Against the Use of the Bullpen Josh Lefkowitz
Eighth grade, final game of the season
and I’m starting on the mound.
Little time passes
before the shellacking begins: I’m giving up
double digit runs, so much so the yips appear
and now I can’t find the plate.
The other team smirks as I walk the full side
but still Coach won’t relieve me.
I step off the rubber. Cry to the bench,
“Please. Take me out.”
After the game, my brother, who had never hit me,
did not hit me.
Captain of the high school team,
All-Division starting pitcher,
kept track of his strikeouts with pen-marked Ks
on the inside brim of his cap.
(For every hit batter,
a tiny R.I.P. tombstone).
We ride in silence from ballfield to driveway.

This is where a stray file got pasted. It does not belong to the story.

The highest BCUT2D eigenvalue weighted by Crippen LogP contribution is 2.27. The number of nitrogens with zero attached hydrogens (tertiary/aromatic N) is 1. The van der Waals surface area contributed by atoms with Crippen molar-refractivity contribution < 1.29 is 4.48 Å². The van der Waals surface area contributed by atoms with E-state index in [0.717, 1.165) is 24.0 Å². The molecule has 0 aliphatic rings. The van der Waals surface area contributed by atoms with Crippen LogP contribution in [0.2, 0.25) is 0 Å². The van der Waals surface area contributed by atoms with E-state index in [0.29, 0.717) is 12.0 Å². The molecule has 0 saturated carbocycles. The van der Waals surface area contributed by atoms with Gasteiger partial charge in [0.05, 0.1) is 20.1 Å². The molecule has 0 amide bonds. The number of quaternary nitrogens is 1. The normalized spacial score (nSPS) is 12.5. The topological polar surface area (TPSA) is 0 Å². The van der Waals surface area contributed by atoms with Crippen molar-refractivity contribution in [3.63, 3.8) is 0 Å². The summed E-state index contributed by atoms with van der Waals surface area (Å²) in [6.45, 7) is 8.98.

His no-words worse than any punch or body slam.
Up the hill, and then, the car powered down,
before I’ve opened the door to flee, he says,
“Don’t ever do that.
Don’t ever ask to be taken out of a game.”
Even through the terrible times –
The breakups, the layoffs, the booze, and pills –
I somehow kept it close.
When grief and regret were my sun and moon,
and loneliness felt like a life sentence.
When I couldn’t be bothered to shower or shave.
When I couldn’t leave the house.
(True story: I stood at the lip of a bridge).
(Epilogue: I stepped back).